University of Oregon psychologist Michael Posner was named today by the National Academy of Science as the 2012 winner of the John J. Carty Award for the Advancement of Science. Sixteen other U.S. scientists also were recognized with awards for their efforts in a wide range of fields spanning the physical, biological and social sciences.
Posner, professor emeritus of psychology, was chosen for his "outstanding contributions to the understanding of spatial attention and development of attentional systems in children, and for his pioneering research with Marcus Raichle and Steve Petersen on the neural basis of cognition using non-invasive functional brain imaging methods," according the NAS announcement. The Carty Award comes with a medal and a prize of $25,000.
"The Carty award came as a complete and pleasant surprise to me," Posner said. "I believe it is the first time that cognitive science has been explicitly recognized for inclusion in this award. The interdisciplinary nature of the field is clear from my collaborators, who include Marc Raichle and Steve Petersen in neurology and radiology at Washington University in St. Louis, BJ Casey in psychiatry at Weill medical college, as well as Mary Rothbart and the late Steve Keele in psychology here at Oregon."
Keele died in 2005. An early leader in the study of psychological processes and neural mechanisms underlying attention and motor control, he had served as head of the UO's Department of Psychology from 1992 to 1995.
Posner, the 31st recipient of the Carty Award, is the first scientist to be singled out in the field of cognitive science. The American Telephone and Telegraph Co. established the award in 1932 to honor John Joseph Carty, an electrical engineer and a major contributor to the development of telephone wires and related technology.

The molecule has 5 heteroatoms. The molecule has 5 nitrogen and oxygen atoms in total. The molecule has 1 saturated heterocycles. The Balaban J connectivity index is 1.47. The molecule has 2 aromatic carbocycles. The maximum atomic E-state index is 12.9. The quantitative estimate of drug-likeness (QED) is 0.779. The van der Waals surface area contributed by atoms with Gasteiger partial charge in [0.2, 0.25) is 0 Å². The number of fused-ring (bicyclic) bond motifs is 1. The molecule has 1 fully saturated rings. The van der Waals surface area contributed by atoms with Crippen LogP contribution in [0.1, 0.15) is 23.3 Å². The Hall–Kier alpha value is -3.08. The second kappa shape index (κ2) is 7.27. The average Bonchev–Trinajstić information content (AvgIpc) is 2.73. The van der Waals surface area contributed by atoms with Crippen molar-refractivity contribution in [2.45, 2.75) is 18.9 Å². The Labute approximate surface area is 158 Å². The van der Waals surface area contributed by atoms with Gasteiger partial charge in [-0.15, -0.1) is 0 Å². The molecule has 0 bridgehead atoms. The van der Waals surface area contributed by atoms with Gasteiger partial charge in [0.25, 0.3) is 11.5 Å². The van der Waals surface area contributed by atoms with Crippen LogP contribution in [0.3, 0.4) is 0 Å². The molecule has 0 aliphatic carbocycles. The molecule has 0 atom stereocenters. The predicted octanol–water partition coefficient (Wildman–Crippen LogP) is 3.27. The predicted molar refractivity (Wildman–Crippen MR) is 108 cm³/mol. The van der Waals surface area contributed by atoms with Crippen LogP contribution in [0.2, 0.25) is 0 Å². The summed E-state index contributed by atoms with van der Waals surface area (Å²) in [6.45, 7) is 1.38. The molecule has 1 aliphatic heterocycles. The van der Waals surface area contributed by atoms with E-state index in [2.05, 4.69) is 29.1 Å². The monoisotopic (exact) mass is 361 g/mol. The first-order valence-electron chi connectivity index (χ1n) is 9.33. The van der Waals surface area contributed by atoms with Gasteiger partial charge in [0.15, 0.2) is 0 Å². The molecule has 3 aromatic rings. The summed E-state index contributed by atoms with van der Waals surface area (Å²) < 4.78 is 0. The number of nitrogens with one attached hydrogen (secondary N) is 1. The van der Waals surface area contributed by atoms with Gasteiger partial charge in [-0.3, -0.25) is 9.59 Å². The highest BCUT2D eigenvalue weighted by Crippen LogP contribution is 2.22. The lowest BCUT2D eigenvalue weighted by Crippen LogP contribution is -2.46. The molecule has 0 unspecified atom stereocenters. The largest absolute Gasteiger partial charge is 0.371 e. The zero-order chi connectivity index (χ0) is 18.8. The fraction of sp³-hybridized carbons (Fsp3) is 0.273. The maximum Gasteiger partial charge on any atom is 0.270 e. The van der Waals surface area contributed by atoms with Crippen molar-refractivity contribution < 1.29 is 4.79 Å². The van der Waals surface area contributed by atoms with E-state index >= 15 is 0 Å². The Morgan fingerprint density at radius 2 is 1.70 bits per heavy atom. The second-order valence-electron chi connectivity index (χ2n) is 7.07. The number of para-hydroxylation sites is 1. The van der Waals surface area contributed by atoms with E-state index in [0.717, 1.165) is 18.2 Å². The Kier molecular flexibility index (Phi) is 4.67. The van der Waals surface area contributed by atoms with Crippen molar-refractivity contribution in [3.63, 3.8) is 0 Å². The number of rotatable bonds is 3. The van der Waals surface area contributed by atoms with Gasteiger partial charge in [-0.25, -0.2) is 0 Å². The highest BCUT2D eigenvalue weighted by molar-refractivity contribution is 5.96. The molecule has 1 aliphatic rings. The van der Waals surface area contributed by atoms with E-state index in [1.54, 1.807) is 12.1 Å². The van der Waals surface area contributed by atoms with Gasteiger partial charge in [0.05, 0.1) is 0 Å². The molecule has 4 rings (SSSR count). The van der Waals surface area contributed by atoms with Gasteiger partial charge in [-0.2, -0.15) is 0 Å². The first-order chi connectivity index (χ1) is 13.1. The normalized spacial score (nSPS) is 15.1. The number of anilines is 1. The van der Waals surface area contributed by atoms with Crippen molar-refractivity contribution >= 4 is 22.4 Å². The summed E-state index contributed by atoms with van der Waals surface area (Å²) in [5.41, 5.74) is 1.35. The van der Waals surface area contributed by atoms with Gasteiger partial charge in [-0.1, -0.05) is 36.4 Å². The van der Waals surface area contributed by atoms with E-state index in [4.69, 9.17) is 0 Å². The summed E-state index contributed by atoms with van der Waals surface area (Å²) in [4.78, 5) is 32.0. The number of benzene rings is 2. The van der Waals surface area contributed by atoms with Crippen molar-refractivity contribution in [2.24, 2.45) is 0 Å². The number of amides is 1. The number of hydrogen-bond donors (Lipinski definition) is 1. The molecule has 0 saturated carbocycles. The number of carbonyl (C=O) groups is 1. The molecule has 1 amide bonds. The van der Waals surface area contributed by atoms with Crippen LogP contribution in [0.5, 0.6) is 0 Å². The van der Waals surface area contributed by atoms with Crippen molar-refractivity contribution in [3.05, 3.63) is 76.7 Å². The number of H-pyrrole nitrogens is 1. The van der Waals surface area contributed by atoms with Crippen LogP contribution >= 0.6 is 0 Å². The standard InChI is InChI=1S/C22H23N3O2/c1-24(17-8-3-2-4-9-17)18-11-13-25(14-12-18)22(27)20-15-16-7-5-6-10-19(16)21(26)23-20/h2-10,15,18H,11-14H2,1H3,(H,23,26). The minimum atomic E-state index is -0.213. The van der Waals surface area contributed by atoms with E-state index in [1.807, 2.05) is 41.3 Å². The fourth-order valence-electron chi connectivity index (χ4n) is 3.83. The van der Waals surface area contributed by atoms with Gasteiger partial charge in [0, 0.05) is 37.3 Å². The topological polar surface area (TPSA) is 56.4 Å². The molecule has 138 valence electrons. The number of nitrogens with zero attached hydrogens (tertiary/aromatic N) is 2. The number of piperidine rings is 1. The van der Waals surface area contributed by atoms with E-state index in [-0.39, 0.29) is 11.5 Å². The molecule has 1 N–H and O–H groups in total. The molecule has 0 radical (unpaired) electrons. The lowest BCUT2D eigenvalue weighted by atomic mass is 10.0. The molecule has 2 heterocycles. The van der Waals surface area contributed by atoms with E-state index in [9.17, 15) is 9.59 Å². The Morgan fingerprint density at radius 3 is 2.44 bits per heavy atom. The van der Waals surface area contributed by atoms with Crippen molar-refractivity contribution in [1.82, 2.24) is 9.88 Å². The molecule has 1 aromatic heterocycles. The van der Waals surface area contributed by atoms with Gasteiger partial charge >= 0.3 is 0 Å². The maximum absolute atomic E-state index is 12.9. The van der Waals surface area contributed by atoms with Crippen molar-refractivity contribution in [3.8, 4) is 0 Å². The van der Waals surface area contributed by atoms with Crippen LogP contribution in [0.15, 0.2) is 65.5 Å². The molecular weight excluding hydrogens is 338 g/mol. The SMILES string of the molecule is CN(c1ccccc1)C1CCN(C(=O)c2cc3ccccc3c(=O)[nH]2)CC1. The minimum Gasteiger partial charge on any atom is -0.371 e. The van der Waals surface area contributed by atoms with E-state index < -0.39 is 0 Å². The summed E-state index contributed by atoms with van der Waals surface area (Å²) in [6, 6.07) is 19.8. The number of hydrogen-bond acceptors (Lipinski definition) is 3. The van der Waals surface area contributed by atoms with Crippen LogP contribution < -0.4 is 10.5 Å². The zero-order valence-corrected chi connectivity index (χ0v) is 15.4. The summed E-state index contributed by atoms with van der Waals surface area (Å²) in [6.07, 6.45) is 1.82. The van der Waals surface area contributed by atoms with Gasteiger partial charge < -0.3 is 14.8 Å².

"This award to Mike Posner is well deserved and reflects the transformative impact that his research efforts have had on advances that extend well beyond his own field," said Kimberly Andrews Espy, vice president for research and innovation and dean of the UO graduate school. "His work is a central pillar of the excellence in cognitive neuroscience research at the University of Oregon."
The NAS since took over the award process in 1961, narrowing its focus to specific fields. The 2012 award is for cognitive science. Posner and the other award winners will be honored April 29 during the 149th annual meeting of the NAS in Washington, D.C.
Posner, a co-founder of the Sackler Institute at Weill Cornell Medical College in New York City, joined the UO faculty in 1965. He was among a group of nine researchers given the 2008 National Medal of Science, the highest honor given by the U.S. government to scientists, engineers and inventors. Posner is considered a leading pioneer whose efforts have helped to build the field of cognitive neuroscience into what it is today.
Posner's work with Raichle and Peterson previously was recognized with the 2001 Grawemeyer Award for Psychology given by the University of Louisville. The three scientists began collaborating in the mid-1980s to advance the ability to isolate and measure the brain's mental functions. Their work, using positron emission tomography, led to non-invasive functional brain imaging methods that, in turn, have allowed for discoveries of neuro-anatomical networks that support language and attention processes.
Posner has won numerous honors, including the Dana Foundation Award in 1996 for pioneering work in medicine. He was named Scientist of the Year in 1995 by the Oregon Academy of Sciences, elected as a member of the Institute of Medicine of the National Academy of Science in 1988; as a fellow of the American Academy of Sciences in 1986, as a fellow to the National Academy of Science in 1981, and as a Guggenheim Fellow for 1979-80.
Born in Cincinnati, Ohio, he earned a bachelor's degree in physics and a master's degree in psychology in 1957 and 1959, respectively, from the University of Washington in Seattle and a doctorate in psychology in 1962 from the University of Michigan. He served as head of the UO psychology department from 1995-1998.
About the University of Oregon
The University of Oregon is among the 108 institutions chosen from 4,633 U.S. universities for top-tier designation of "Very High Research Activity" in the 2010 Carnegie Classification of Institutions of Higher Education. The UO also is one of two Pacific Northwest members of the Association of American Universities.
About the National Academy of Sciences
The National Academy of Sciences is a private, nonprofit institution that was established under a congressional charter signed by President Abraham Lincoln in 1863. It recognizes achievement in science by election to membership, and -- with the National Academy of Engineering, Institute of Medicine, and National Research Council -- provides science, technology and health policy advice to the federal government and other organizations.